Sunday, July 13, 2008

Arches National Park

In the southeast region of Utah is a place of mysterious landforms; turquoise soil, balanced rocks, and stone arches. The arches are the namesake of this place; Arches National Park. Flat Stanley arrived at the park late in the afternoon, which was both good and bad. The late start meant most of the park went unexplored, but the late-day sun really showcased a magnificent display of colors.

The geologists are a little puzzled over exactly how many of the arches were formed. One key may be salt. At one time, it is suspected that this area was covered by an ancient salty sea. Below the sandstone surface are huge salt deposits, thousands of feet thick in some places, which were formed as the sea evaporated. Once dry, debris from erosion of surrounding lands accumulated in the valley of the former sea. Add lots of time and more erosion debris, and you eventually get sandstone. The problem is that salt is not inherently stable building material. So when the opportunity presented itself, the salt, mixed with a little groundwater, flowed from on spot to another like when you squeeze a tube of toothpaste. The rock above fell in some areas and rose in others. This shifting ground is suspected to have provided cracks in the sandstone that accelerated the erosion process. Sometimes there were stress concentrations that fractured the rock below the surface. These weakened locations eroded away, leaving intact a stone bridge or arch. At least, that’s the theory.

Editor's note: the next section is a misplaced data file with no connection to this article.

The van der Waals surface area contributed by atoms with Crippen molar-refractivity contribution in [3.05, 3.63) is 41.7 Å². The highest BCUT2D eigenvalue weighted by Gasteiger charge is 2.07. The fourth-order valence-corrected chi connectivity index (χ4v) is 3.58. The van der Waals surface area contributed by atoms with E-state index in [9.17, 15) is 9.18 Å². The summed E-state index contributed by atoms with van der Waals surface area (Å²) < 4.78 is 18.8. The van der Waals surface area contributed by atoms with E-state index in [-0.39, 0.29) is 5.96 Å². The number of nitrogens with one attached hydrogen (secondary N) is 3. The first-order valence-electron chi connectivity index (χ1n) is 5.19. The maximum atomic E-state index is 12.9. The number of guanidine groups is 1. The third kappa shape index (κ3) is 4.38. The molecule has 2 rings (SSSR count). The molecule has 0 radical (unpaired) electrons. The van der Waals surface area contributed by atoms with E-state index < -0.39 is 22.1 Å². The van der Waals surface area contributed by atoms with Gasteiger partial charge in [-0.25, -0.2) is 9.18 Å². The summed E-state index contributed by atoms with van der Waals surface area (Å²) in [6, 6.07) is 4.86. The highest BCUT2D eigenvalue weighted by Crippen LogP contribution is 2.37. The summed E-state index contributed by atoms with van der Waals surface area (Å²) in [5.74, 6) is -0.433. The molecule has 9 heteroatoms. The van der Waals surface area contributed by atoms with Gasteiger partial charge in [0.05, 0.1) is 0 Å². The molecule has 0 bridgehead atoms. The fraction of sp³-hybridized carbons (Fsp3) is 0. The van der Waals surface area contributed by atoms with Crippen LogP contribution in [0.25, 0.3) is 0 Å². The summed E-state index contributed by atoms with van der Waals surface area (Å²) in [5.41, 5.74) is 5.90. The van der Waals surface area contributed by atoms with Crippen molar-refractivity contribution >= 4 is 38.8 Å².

Relatively close to the entrance to the park is a formation known as the Three Gossips. At the time we got to the park, the sun was near the “heads” of the Gossips. Flat Stanley believes that a better name may be the Three Kings, particularly at that time of day, referencing the Biblical story of how three kings followed a star to see the baby Jesus.

The Delicate Arch is probably the park’s most famous arch. In fact, this arch is on the Utah license plates.

Much of the surface of the ground here is covered with a bumpy, dark brown crust known as cryptobiotic soil crust. The cryptobiotic skin is made up of cyanobacteria, mosses, soil lichens, green algae, microfungi, and bacteria. This skin helps make it possible for other plants to live in the desert by depositing nitrogen from the air into the soil, providing a safe haven for seeds, and providing resistance to the forces of water and wind erosion.

The Three Kings/Three Gossips

Delicate Arch

Valley View

Landscape Arch

Valley View

Balanced Rock

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